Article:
- What is wind energy?
- What is a wind turbine, and how does it make electricity?
- What is a kW and what is a kWh?
- Who is involved in this project?
- Why a wind turbine on UD’s Lewes campus?
- How big is the wind turbine?
- When was the turbine installed?
- How much electricity does the wind turbine generate?
- Do the blades spin at the same speed all the time?
- Why aren't the blades spinning right now?
- How does the cost of wind turbines compare with other forms of electricity generation?
- What are the long-term costs associated with operation and maintenance of a wind turbine?
- How much noise does a wind turbine make?
- What studies were conducted prior to turbine installation?
- What kind of research is being done on the turbine?
- I've heard about turbine failures. Is that a concern?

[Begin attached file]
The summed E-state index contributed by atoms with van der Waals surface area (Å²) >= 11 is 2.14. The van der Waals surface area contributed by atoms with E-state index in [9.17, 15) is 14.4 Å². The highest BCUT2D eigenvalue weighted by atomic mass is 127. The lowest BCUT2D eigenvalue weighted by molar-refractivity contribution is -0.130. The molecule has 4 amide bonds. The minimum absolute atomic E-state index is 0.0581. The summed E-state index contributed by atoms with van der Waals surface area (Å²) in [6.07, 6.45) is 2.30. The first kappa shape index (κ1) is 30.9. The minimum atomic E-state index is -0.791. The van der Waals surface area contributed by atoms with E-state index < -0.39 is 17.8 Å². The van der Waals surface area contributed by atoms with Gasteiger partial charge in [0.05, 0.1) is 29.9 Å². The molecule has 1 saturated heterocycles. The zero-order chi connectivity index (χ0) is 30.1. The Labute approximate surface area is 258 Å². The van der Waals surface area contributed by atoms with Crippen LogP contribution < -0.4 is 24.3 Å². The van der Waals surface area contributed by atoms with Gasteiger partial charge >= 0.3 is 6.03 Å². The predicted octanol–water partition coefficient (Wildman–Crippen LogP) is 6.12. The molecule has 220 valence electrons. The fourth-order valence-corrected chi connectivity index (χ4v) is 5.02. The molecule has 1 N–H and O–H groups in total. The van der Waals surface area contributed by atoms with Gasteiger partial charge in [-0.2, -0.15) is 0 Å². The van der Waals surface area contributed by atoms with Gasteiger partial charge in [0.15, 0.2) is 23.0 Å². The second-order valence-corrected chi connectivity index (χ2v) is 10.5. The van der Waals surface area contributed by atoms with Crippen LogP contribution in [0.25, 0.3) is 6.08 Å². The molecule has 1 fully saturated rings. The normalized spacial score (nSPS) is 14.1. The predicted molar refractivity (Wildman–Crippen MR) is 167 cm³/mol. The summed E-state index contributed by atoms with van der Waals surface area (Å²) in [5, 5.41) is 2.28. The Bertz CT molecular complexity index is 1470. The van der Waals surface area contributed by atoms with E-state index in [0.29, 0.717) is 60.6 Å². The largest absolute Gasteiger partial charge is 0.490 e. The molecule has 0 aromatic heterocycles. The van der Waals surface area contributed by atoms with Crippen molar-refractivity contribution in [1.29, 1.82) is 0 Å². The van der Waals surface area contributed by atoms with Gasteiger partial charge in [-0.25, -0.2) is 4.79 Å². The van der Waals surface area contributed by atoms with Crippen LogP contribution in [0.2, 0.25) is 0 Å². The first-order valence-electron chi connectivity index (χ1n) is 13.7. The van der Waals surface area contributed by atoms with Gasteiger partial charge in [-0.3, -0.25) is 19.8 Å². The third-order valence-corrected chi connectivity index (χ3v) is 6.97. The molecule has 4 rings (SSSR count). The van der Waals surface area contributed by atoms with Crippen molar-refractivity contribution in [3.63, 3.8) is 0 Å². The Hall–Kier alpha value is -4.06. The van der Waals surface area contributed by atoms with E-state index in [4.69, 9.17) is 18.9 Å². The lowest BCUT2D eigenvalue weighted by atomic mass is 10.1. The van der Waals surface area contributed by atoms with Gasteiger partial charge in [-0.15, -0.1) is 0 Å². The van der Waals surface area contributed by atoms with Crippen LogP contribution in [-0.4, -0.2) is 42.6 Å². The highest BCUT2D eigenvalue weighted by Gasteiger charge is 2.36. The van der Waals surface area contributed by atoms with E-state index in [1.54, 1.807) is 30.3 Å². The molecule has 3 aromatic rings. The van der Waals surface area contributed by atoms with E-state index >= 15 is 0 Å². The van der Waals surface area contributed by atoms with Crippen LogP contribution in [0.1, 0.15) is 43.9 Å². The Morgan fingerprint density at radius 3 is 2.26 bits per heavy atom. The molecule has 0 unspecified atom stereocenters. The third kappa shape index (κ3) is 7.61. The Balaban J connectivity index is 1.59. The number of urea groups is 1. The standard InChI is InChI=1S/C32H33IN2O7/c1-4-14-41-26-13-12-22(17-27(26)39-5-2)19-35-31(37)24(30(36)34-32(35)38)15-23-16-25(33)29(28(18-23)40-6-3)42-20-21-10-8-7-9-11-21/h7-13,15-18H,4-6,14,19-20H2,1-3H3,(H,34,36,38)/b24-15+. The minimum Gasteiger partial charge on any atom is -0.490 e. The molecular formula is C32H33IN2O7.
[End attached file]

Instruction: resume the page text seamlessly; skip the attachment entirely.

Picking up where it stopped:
- What are the environmental impacts of a wind turbine?
Frequently Asked QuestionsMuch of the information on this page is taken from the web site of our partner, Sustainable Energy Developments Inc.
Wind energy is the energy contained in the movement of air. The sun heats the earth at different rates and times. The variance in temperature throughout the earth generates pressure disparities that in turn drive the movement of air. Air has mass and when a mass is put in motion it contains what is called kinetic energy, much like a baseball thrown by a pitcher.
Humans have used wind energy for centuries to drive pumps and mills by taking the kinetic energy and converting it to mechanical energy through the use of windmills. This same concept is used to convert kinetic energy into electrical energy through the use of wind turbines.